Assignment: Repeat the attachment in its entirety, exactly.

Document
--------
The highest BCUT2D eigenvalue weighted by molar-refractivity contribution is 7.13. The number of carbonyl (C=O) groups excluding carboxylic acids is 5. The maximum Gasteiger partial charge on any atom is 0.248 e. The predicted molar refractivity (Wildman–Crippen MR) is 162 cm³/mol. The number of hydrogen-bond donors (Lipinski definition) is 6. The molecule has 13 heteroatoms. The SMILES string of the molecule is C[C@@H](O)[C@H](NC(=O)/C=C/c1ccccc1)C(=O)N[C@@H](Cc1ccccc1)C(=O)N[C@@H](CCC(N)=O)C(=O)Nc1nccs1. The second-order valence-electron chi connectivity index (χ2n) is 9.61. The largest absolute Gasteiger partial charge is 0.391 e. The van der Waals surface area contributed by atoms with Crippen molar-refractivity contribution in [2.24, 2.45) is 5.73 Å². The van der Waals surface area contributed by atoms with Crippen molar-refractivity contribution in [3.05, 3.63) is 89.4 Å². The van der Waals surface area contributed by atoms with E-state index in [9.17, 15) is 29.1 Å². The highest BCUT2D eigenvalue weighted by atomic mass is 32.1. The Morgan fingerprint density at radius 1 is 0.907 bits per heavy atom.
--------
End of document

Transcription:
The highest BCUT2D eigenvalue weighted by molar-refractivity contribution is 7.13. The number of carbonyl (C=O) groups excluding carboxylic acids is 5. The maximum Gasteiger partial charge on any atom is 0.248 e. The predicted molar refractivity (Wildman–Crippen MR) is 162 cm³/mol. The number of hydrogen-bond donors (Lipinski definition) is 6. The molecule has 13 heteroatoms. The SMILES string of the molecule is C[C@@H](O)[C@H](NC(=O)/C=C/c1ccccc1)C(=O)N[C@@H](Cc1ccccc1)C(=O)N[C@@H](CCC(N)=O)C(=O)Nc1nccs1. The second-order valence-electron chi connectivity index (χ2n) is 9.61. The largest absolute Gasteiger partial charge is 0.391 e. The van der Waals surface area contributed by atoms with Crippen molar-refractivity contribution in [2.24, 2.45) is 5.73 Å². The van der Waals surface area contributed by atoms with Crippen molar-refractivity contribution in [3.05, 3.63) is 89.4 Å². The van der Waals surface area contributed by atoms with E-state index in [9.17, 15) is 29.1 Å². The highest BCUT2D eigenvalue weighted by atomic mass is 32.1. The Morgan fingerprint density at radius 1 is 0.907 bits per heavy atom.